Arts and Entertainment

Strings attached

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Nearly two months in and the classics are being finely tuned for youthful ears in Carlsborg.


Under the guidance of experienced strings teacher Phil Morgan-Ellis, the Sequim Community Orchestra director, 22 Sequim students are striking the right chord for the future of violins and cellos on the peninsula. The Beginner’s Strings Class, sponsored by the orchestra, started on Oct. 1 and continues to play each Tuesday and Thursday after school in the Greywolf Elementary School music room.


“They’re doing great and have come such a long way,” said Morgan-Ellis.


Going from scales to “Mary Had a Little Lamb” to learning new notes, much of the classroom is filled with aspiring fourth-grade musicians and a few younger and older students.


Morgan-Ellis said nationwide string students customarily begin group lessons in fourth grade but some start as early as age 3 in private settings.


Sequim students say they’ve always had a love for stringed instruments and are happy to have the opportunity to play locally.


Helen Haller student Zoe Moore said she always wanted to learn to play and follow in her aunt’s footsteps, who also is a violinist.


Greywolf violinist Layla Gibson feels the same way.


“I’ve always liked the music of the violin, so I thought I should learn it,” she said.  


Firm foundation

With help from grants and donations, particularly a $3,000 grant from the Floyd and Delores Jones Foundation in Seattle, the class is offered for free to students but they must provide their own instruments and music books.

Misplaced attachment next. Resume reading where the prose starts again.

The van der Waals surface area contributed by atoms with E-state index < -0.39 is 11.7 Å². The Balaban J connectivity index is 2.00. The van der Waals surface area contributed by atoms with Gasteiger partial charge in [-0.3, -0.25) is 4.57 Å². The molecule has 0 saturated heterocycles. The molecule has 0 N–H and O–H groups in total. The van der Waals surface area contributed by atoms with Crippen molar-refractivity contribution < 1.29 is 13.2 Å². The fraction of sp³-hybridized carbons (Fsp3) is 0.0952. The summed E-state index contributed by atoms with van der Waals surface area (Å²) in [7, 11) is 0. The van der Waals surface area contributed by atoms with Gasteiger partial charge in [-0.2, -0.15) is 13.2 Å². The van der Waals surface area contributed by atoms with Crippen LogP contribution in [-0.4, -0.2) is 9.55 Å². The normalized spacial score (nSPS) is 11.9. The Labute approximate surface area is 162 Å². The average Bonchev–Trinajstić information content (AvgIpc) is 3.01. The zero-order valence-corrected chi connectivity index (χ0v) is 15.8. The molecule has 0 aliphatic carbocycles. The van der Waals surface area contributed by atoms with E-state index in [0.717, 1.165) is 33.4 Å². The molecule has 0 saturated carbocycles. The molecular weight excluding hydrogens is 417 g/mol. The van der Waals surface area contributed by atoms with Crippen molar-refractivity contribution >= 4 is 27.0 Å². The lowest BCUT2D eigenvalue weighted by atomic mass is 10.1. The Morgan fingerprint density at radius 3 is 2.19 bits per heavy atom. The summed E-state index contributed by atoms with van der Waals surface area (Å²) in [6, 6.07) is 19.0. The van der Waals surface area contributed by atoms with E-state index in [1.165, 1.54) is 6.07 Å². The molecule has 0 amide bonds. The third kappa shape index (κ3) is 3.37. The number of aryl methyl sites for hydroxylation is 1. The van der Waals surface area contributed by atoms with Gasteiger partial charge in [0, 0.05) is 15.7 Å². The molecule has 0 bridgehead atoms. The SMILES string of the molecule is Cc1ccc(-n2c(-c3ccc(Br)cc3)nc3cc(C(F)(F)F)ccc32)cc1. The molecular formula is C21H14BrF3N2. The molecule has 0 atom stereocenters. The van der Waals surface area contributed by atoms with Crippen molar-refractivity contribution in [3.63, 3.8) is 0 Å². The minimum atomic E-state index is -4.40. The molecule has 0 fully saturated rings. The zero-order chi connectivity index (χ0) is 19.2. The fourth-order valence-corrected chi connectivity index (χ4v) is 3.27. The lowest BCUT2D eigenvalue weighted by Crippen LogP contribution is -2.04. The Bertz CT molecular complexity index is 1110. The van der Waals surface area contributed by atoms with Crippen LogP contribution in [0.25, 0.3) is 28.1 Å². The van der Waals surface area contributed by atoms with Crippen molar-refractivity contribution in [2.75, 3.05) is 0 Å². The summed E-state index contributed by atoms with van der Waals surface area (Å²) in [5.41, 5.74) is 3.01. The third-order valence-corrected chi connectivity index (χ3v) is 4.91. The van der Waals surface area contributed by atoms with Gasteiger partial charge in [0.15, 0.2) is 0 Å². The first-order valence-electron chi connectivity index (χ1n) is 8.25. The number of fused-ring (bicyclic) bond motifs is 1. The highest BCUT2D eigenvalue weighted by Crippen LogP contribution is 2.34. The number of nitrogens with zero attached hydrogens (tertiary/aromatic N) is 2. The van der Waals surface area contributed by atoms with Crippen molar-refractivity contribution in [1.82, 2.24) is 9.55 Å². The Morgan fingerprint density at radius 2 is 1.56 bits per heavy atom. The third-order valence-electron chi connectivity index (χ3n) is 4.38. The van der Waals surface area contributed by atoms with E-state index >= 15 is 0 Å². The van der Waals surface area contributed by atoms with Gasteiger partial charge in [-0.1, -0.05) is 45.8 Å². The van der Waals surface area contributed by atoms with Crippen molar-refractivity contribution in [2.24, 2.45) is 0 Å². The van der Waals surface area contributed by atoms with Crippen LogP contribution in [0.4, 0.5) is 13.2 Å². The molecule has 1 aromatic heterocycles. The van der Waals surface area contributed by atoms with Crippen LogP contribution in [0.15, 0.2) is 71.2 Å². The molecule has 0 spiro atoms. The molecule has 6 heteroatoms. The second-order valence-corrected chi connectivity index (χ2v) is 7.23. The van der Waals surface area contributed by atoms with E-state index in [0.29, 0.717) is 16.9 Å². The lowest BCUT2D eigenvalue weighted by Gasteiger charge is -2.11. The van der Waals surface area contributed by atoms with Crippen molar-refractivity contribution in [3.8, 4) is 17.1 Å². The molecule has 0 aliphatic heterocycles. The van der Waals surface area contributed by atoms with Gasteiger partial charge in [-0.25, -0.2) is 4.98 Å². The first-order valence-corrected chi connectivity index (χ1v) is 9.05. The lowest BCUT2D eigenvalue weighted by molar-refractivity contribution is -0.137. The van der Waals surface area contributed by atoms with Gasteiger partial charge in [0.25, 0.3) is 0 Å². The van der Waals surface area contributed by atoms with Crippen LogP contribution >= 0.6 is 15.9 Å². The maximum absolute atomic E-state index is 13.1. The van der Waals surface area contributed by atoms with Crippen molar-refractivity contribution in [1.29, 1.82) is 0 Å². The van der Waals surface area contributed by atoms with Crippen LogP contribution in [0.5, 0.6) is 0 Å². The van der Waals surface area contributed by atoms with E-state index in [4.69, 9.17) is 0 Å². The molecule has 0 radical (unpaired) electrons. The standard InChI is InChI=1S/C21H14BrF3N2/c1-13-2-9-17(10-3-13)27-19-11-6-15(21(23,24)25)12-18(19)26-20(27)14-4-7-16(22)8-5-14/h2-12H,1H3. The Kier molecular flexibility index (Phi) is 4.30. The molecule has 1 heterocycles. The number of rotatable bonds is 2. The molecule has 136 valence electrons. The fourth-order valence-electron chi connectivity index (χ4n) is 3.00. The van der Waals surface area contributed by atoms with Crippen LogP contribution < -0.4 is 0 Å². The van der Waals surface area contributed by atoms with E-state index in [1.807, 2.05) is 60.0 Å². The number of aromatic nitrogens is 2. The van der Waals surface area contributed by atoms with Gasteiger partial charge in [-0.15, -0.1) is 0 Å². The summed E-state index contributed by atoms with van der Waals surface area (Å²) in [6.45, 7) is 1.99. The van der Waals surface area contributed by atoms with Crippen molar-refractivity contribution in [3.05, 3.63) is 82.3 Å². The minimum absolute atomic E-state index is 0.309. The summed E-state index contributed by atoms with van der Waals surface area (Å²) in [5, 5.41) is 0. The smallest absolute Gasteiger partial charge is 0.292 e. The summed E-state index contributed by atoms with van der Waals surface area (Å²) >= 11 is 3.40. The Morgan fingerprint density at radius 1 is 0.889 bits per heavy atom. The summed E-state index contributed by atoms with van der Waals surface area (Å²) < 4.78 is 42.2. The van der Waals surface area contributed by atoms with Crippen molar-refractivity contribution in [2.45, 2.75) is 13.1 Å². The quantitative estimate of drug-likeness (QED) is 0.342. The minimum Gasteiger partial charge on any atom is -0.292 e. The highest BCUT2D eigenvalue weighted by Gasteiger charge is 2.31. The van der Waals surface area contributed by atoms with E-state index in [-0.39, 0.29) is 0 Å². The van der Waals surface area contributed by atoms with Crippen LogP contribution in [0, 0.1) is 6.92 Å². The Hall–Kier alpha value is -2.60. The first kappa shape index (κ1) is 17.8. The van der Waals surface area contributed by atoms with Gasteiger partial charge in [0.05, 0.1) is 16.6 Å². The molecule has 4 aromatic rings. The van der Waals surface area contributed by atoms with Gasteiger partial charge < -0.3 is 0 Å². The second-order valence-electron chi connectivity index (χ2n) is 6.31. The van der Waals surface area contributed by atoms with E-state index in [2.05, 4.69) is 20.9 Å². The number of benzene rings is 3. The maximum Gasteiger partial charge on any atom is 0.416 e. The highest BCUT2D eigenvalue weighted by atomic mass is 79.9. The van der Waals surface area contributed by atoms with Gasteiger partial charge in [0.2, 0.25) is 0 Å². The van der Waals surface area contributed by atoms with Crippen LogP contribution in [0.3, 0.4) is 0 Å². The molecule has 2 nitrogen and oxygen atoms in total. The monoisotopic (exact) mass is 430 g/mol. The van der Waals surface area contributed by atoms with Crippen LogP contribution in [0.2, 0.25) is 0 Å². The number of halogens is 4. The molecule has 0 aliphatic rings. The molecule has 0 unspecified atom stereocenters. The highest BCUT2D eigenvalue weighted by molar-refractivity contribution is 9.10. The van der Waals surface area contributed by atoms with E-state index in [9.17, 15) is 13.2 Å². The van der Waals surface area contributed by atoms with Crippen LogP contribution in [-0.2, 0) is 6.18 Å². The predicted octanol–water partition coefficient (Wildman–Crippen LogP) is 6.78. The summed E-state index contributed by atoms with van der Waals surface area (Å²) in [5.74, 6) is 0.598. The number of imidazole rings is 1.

The Sequim School District provides the space and busing for students from Helen Haller Elementary to Greywolf with parents picking them up afterward.


Lili Green, president of the orchestra, said they’ve had enthusiastic support from the school district, school principals, staff and teachers and Greywolf music teacher Stephanie Clark.


“If we can find a venue and funding, and enough are interested, we may start a second beginners’ class in January,” she said.


Before the class started, more than 30 students showed an interest in the class.


By the end of the school year, Morgan-Ellis said students will be proficient music readers and tentatively in three years he hopes to form a young musician’s orchestra.


In sixth grade, some students will be given the opportunity to move up to the larger viola or bass.

Morgan-Ellis said they wait to move students to these larger instruments so they can grow into them and be able to hold them without struggling.  


Dee Dee Dorrell, one of three cello players, said she purposefully signed up for the cello because she liked how big it was and it seemed fun.


“My grandma and I like the cello,” she said. “We ordered it and it took about a month to get here but it’s been fun.”


Green said a few instruments have been donated and the orchestra is seeking donations to support those in need of an instrument rental or purchase.


To assist in classes, several orchestra volunteers assist the children with recognizing notes and finger placement. In the future, volunteers plan to set up a mentoring program to help a child with home practice, too.


To help, community members can donate instruments and/or money for the orchestra’s Sponsor a Child program. The orchestra is in process of becoming a 501(c)3 but tax deductible donations temporarily fall under the fiscal sponsorship of the Olympic View Community Foundation.


For more information on the strings class and the Sequim Community Orchestra, visit or contact Lili Green at or 681-5469.


Reach Matthew Nash at
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